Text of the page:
Cartman Looks Like Steve Strange!

16 07 2013

I’m sure you remember my post on Visage. Well, Steve Strange looks uncannily like Eric Cartman from Episode 3, Season 6 of South Park.

Cartman:

Cartman South Park My Hot Body II

Steve Strange:

Steve Strange IV

Is it just me, or is Cartman channelling early 1980s New Romantic gender-scepticism?





Visage Release a New Album!

15 05 2013

Visage - 2013 PhotoshootWatch out, Pet Shop Boys! Beat it, Depeche Mode! You have competition, Erasure! New Order, make another album goddamnit! Visage have regrouped and they are back in style with a new, fierce electronic dance album.

Much of what we love and remember about the ’80s was pioneered by a small group of kids who frequented a nightclub in London in the late ’70s and early ’80s called The Blitz. Among the patrons were Marc Almond of Soft Cell (“Tainted Love”), songwriter and DJ Princess Julia, and Boy George, who served as cloakroom attendant. But a very special patron of the club was Steve Strange, the notoriously androgynous genderfuck artist who hosted club nights at The Steve Strange and Princess JuliaBlitz and helped form Visage in 1978 along with Rusty Egan and Midge Ure. The band are best known for their hauntingly elegant synthpop anthems “Fade to Grey“, “The Anvil“, and  “Damned Don’t Cry“. (The gorgeous and talented Princess Julia also appeared in the video for “Fade to Grey”, while the enticing LA Richards appeared in the video for “The Anvil”.)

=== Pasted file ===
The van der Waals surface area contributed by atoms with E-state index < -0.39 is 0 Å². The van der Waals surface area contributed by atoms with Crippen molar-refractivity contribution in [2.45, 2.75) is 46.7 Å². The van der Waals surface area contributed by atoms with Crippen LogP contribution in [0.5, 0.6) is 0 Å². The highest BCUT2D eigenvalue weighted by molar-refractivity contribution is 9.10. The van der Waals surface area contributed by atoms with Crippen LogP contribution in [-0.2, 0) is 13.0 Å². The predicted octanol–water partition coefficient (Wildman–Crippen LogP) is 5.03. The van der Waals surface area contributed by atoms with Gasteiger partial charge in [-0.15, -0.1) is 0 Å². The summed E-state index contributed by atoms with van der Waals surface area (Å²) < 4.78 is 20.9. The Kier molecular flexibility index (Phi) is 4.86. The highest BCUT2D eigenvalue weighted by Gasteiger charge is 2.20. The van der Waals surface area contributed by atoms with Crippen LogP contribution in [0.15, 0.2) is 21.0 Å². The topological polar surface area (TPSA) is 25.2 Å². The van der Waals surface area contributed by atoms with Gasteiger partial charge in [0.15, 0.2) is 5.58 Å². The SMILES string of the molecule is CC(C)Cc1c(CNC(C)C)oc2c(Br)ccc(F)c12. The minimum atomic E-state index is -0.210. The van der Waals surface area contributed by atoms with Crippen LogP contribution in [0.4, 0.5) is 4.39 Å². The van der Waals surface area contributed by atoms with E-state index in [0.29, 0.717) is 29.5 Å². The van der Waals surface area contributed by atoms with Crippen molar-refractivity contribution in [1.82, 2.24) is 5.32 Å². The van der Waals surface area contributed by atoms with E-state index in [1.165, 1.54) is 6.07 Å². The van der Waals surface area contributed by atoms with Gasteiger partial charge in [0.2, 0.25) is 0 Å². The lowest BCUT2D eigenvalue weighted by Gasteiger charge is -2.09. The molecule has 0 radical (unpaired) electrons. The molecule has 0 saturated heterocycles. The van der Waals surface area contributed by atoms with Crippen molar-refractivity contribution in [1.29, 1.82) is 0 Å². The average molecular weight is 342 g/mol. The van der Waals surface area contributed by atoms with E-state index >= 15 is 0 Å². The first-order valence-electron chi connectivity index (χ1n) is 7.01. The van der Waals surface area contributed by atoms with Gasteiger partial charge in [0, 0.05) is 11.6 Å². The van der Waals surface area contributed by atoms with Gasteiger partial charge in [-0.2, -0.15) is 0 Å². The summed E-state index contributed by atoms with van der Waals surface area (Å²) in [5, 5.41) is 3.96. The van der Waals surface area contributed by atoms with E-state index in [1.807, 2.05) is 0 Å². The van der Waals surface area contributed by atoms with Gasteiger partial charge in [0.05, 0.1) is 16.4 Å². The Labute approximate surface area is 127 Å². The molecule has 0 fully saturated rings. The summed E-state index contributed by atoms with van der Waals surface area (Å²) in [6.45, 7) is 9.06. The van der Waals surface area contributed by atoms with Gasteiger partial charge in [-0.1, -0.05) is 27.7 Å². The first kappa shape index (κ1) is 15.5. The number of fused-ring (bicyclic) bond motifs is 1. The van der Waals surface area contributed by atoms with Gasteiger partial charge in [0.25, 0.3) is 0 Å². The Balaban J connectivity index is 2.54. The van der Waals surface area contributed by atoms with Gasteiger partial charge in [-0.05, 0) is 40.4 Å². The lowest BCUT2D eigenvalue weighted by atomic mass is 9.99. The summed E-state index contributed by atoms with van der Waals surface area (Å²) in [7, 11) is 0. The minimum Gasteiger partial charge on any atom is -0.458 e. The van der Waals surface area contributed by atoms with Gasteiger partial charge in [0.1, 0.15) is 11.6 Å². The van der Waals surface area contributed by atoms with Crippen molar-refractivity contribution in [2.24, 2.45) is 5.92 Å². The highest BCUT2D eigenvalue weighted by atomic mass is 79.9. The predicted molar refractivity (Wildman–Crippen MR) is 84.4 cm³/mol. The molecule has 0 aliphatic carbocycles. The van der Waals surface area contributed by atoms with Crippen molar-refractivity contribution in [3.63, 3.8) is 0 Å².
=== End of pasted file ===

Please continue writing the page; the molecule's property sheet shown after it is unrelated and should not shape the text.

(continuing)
After 29 years, Visage have produced a new, original electronic dance album with Steve Strange serving seductive vocals alongside bassist Steve Barnacle, former Ultravox guitarist Robin Simon, and newcomer Lauren Duvall on vocals. (She matches Steve Strange in her vocal talent and reminds me of Claudia Brücken.) Some of the songs are rough dance-rock floor-stoppers, and others, sublime, emotional synthpop anthems. The result is modern, fun, crazy glamour–sound meets style and a masterpiece results. The album sounds surprisingly contemporary and fits in well with the current trend of nu disco and independent electronic music.